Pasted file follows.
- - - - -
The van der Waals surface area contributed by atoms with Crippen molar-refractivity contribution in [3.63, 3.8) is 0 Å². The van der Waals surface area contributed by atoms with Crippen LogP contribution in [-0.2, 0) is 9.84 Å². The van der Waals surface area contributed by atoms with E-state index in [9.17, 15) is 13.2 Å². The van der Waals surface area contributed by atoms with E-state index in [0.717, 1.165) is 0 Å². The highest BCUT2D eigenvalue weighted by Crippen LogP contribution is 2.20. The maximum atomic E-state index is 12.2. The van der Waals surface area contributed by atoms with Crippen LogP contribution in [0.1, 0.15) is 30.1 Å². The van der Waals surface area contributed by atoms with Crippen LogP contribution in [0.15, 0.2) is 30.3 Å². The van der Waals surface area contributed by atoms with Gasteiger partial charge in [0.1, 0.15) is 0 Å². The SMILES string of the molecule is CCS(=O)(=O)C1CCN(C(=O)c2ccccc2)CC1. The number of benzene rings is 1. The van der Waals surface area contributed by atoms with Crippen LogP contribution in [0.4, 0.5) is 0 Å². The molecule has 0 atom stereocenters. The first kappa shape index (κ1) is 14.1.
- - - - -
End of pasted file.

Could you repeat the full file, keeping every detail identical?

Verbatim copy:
The van der Waals surface area contributed by atoms with Crippen molar-refractivity contribution in [3.63, 3.8) is 0 Å². The van der Waals surface area contributed by atoms with Crippen LogP contribution in [-0.2, 0) is 9.84 Å². The van der Waals surface area contributed by atoms with E-state index in [9.17, 15) is 13.2 Å². The van der Waals surface area contributed by atoms with E-state index in [0.717, 1.165) is 0 Å². The highest BCUT2D eigenvalue weighted by Crippen LogP contribution is 2.20. The maximum atomic E-state index is 12.2. The van der Waals surface area contributed by atoms with Crippen LogP contribution in [0.1, 0.15) is 30.1 Å². The van der Waals surface area contributed by atoms with Crippen LogP contribution in [0.15, 0.2) is 30.3 Å². The van der Waals surface area contributed by atoms with Gasteiger partial charge in [0.1, 0.15) is 0 Å². The SMILES string of the molecule is CCS(=O)(=O)C1CCN(C(=O)c2ccccc2)CC1. The number of benzene rings is 1. The van der Waals surface area contributed by atoms with Crippen LogP contribution in [0.4, 0.5) is 0 Å². The molecule has 0 atom stereocenters. The first kappa shape index (κ1) is 14.1.